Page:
Additionally, throughout the history of Judaism, the Presence of God in the physical world is often referred to as “The Holy Spirit” (“Ruach Ha’Kodesh”) or “the Presence” (“Shechinah”). Again grammatically, these phrases are male and female in linguistic conjugation respectively. When God is acting in the physical world in a “male” way (moving outwards, paralleling yang energy) we use the term Ruach HaKodesh, and when God is more receptive in the physical world (yin energy), the term Shechinah is utilized. These terms and understandings predate the Anglican Church, and would have been used by Jesus himself, who refers to God as “abba”, meaning “father” (John 14:20 and 17:22 as prime examples, as well as God is referred to as “father” in Hosea 11:1, Isaiah 63:16 and more). In the Jewish High Holiday liturgy, we specifically refer to God as “Avinu Malkeinu”, meaning “Our Father, Our King” as we beseech the masculine aspect of God for forgiveness in the honest way a loving child asks his father to be forgiven.
The English Church does not need to look very far to utilize these understandings into their liturgy and should in no way ever succumb to the popular idea of multiple genders in labeling God in anthropomorphic terms. They could simply use an English translation of the ancient Hebrew. “The Holy One, blessed be He and His Presence”, “Master of the Universe”, and “The Holy Spirit” (or “Divine Spirit”) would all be historical terms that still bear meaning in today’s world but are based in the ancient texts and traditions.
I enjoin the General Synod and Bishop Michael Ipgrave, the vice chairman of the Church’s liturgical commission, to stay true to the traditional understandings of God’s inclusiveness of all gender (and time) rather than to limit God’s infinitude by placing modern trends of gender identification on to the Divine. I implore the Church to decide to either use the translations of the traditional terms, and/or to use the actual Hebrew phrase of “HaShem” rather than to demonstrate a willingness on the Church’s part to water down theology to pacify gender activists.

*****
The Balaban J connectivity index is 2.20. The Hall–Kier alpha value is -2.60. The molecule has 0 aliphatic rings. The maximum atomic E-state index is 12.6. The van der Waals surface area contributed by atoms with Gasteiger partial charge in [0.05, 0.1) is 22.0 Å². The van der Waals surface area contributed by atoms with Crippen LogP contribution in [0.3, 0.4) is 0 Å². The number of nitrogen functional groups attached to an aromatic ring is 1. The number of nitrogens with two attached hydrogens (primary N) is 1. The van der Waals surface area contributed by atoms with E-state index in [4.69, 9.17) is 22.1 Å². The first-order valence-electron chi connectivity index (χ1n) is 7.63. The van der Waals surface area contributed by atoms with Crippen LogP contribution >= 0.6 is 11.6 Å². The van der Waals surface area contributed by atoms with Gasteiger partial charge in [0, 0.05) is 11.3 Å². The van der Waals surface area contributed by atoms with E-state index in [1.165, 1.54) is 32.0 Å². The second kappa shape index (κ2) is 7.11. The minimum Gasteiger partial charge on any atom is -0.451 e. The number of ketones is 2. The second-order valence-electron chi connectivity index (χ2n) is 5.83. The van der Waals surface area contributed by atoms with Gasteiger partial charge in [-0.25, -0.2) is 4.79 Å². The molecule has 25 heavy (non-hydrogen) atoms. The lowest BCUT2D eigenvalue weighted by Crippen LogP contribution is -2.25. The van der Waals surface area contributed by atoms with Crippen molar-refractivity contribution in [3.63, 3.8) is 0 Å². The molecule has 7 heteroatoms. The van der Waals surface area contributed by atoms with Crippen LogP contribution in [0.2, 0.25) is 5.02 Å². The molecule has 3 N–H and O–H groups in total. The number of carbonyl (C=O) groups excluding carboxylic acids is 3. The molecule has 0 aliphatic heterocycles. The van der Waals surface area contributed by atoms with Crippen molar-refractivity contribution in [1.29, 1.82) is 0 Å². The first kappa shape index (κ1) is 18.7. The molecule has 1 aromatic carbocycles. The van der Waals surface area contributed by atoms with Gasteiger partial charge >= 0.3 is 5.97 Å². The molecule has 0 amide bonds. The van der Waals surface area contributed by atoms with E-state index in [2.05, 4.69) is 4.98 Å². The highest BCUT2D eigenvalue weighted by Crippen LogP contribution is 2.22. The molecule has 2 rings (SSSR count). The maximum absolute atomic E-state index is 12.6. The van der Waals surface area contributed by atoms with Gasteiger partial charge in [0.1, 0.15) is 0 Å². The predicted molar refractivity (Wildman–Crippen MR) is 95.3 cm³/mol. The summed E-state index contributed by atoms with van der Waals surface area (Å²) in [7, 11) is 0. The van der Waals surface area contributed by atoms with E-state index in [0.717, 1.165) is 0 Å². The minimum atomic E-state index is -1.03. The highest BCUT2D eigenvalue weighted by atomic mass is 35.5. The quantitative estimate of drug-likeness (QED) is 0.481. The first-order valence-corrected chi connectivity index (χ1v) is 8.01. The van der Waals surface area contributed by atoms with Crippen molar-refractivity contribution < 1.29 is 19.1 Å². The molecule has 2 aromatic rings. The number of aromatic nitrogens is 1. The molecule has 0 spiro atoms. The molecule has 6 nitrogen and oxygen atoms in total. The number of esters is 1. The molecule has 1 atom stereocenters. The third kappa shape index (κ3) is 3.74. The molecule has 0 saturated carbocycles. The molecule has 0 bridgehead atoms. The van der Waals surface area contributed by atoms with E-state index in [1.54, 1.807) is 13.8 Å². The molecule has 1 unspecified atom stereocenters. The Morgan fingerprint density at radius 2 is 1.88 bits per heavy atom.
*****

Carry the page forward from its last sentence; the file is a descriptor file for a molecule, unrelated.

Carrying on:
Rather than watering down the infinite majesty of God, we need to deepen our consciousness and awareness of our relationship with the Divine. Language is one of the first steps in changing consciousness, and the Church can choose to hold true to its values and use language to promote its theology. If it surrenders on the language issue around gender, it portends progressively deeper challenges to its theological foundation. In these times more than ever, we need to hold true to the wisdom of the ancient texts, and to relating to God as all time, space, and gender against the wave that wants to change that theological understanding to one of human based gender activists.
God’s name is male, female, future, present, and past. Let us keep the appropriate language, or we may end up with a Divinity that is defined not as infinite, but as nothing.
Rabbi Michael Barclay is the Spiritual Leader of Temple Ner Simcha in Westlake Village, CA (www.NerSimcha.org), the author of “Sacred Relationships: Biblical Wisdom for Deepening Our Lives Together”, and can be reached at Rabbi@NerSimcha.org
Photo credit: Belinda public domain